Monday, March 24, 2008

Not Just Facebook: OnLine Social NetWorks Are EveryWhere


While Bebo, Facebook, hi5, MySpace, and Orkut, are among the better known general online social networks, there is an ever-increasing number of online networks that have emerged for and within a wide variety of communities.

I am greatly interested in learning of Online Social Networks in These And/Or Other Communities

BTW: I Am Aware Of Many Other Communities With Online Social Networks


But Am Asking The Web Communities For Their Suggestions.


academici []

Classroom 2.0 []

EduSpaces []

OpenAcademic []


Black Planet []


Boomj []

Eons []

Second Prime Time []


LinkedIn []

Ryze []

Spoke []



OUTeverywhere []


MeeJew []

MyChurch []

Muslim Spaces []


2collab []

Nature Network []

Pronetos: The Social Network For Scholars []

I am also interested in Major Web Sites That Have Compiled A Listing of Online Social Network Sites/Services As Well As Any/All Associated Literature.

BTW: I am aware of Social Networking Services Meta List made available on thesocialsoftwareweblog (but it's dated)


and of course List of Social Networking Websites from Wikipedia


I am also aware of the Ning-based online social networks





Sunday, March 23, 2008

Favorite [Library-Related] Facebook Apps?


What Are YOUR Favorite [Library-Related] Facebook Apps (That Are Not Listed Below)?

Here Are MINE:

Broward County Library Search

D'Youville College Library Search


EIU Library Search [Eastern Illinois University]

Edmonton Public Library - Search and Find


Extended Information

FB Google

FjesBib [Bergen offentlige bibliotek]


Flog Blog


Hennepin County Library Catalog




LibGuides Librarian

Librarian [Brad Czerniak]

Lister Hill Library Catalog Search [University of Alabama at Birmingham]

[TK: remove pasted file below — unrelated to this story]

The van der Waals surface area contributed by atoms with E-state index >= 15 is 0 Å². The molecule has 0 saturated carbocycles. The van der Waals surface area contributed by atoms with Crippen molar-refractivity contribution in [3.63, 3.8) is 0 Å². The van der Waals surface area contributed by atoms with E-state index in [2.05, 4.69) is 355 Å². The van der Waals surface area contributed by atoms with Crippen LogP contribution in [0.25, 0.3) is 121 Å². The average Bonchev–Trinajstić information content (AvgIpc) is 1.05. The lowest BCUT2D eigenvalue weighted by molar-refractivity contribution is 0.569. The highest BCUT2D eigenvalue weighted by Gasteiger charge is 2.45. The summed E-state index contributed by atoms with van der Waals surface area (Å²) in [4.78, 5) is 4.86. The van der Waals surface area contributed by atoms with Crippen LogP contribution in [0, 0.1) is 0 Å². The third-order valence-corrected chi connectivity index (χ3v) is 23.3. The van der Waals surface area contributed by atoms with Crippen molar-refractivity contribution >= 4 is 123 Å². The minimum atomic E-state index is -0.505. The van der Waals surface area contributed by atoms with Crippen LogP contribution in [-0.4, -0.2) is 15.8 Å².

MIT Libraries [Massachusetts Institute of Technology]

Miami U. Videos [Miami University (Ohio)]


Mini-Library [European National Library]

Mississippi State University Library

Notre Dame Library Search

Penn State University Libraries Search


PubMed Search


RIT Libraries Catalog [Rochester Institute of Technology]

Ryerson University Librray

Simply RSS


Swem Tools [College of William and Mary]

U of A Libraries [University of Alberta]

UAH Catalog Search [University of Alabama in Huntsville]

UIUC Library Search [University of Illinois at Urbana-Champaign

UM Library Search [University of Michigan]

UNR Libraries Search [University of Nevada, Reno]


Visual Book Shelf

Wiki Whiteboard

World Cat

YouTube Video Box




Thursday, March 20, 2008

The Open Scholar: Professors Are People Too

New York Times
March 20, 2008
The Professor as Open Book

IT is not necessary for a student studying multivariable calculus, medieval literature or Roman archaeology to know that the professor on the podium shoots pool, has donned a bunny costume or can’t get enough of Chaka Khan.

Yet professors of all ranks and disciplines are revealing such information on public, national platforms: blogs, Web pages, social networking sites, even campus television.